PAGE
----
ANANTAPUR: In the wake of the ongoing border dispute, the governments of both Andhra Pradesh and Karnataka have initiated steps to fix the borders of the mining areas in reserved forests to curb encroachments after a two year-long survey.
The dispute has been raging for the past decade when mining barons destroyed survey stones and borders of the forest department during illicit mining.
The teams of both states were hoping to finalise and fix border stones. There were 11 mines spread in the reserved forests of Obulapuram in D. Hirehal mandal close to Bellary in Karnataka. The forest department was conducting a GPS survey in all 11 mines, mostly hillock areas.
Of the 11 mines, six are located in Obulapuram reserved forest, close to the Karnataka border. The controversial Obulapuram mine has rich iron ore deposits spread mostly in the reserved forest area. Six iron ore mines were identified in different locations of Obulapuram in D. Hirehal mandal.
The dispute was mainly between two mining companies — Obulapuram Mining Company (OMC) and Bellary Iron Ore Private Ltd. (BIOP) — over their limits and leased areas and a big scam of illicit mining of rich ore came to light. OMC mining baron, Gali Janardhan Reddy, has been facing expulsion from Anantapur and Bellary districts.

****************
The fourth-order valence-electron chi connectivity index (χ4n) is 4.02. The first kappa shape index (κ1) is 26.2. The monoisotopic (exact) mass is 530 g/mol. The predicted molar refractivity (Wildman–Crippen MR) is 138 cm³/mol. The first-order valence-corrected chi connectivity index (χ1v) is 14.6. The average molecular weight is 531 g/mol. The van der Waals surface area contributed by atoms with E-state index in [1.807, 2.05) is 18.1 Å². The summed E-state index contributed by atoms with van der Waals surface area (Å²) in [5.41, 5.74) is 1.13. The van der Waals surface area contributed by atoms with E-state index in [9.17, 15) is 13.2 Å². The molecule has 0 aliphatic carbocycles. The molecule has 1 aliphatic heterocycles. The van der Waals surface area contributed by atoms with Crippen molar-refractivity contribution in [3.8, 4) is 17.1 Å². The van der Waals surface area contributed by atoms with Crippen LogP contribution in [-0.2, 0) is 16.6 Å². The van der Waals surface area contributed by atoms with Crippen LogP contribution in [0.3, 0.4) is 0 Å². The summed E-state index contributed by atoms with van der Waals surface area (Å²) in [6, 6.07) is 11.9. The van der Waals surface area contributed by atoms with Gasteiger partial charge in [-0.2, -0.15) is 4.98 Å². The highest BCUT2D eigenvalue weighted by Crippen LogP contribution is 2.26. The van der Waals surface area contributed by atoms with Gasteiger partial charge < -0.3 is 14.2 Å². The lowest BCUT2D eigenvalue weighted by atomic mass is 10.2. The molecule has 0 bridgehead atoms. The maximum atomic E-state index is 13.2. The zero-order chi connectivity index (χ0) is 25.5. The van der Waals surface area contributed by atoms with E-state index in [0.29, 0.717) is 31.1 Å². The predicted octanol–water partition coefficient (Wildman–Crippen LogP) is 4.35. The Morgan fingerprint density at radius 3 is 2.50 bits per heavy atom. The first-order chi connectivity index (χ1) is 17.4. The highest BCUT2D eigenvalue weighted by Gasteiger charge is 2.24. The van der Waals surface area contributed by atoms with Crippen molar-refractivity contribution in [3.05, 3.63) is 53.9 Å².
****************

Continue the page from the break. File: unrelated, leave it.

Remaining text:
Further, a legal dispute arose between both governments over the fixing of borders as the mining activities breached survey stones and borders. “We are conducting surveys through the GPS system based on records available with the department,” Anantapur district forest officer, Jagannath Singh, said. Survey of India department officials were also finalising the borders of both states.
As part the survey, the forest department has to set up mining areas, lease areas, dumping areas and safety zones in each mine to curb illicit mining activities. An expert recalled that rich iron ore deposits were dug out from the reserve forest without paying any thing a decade ago.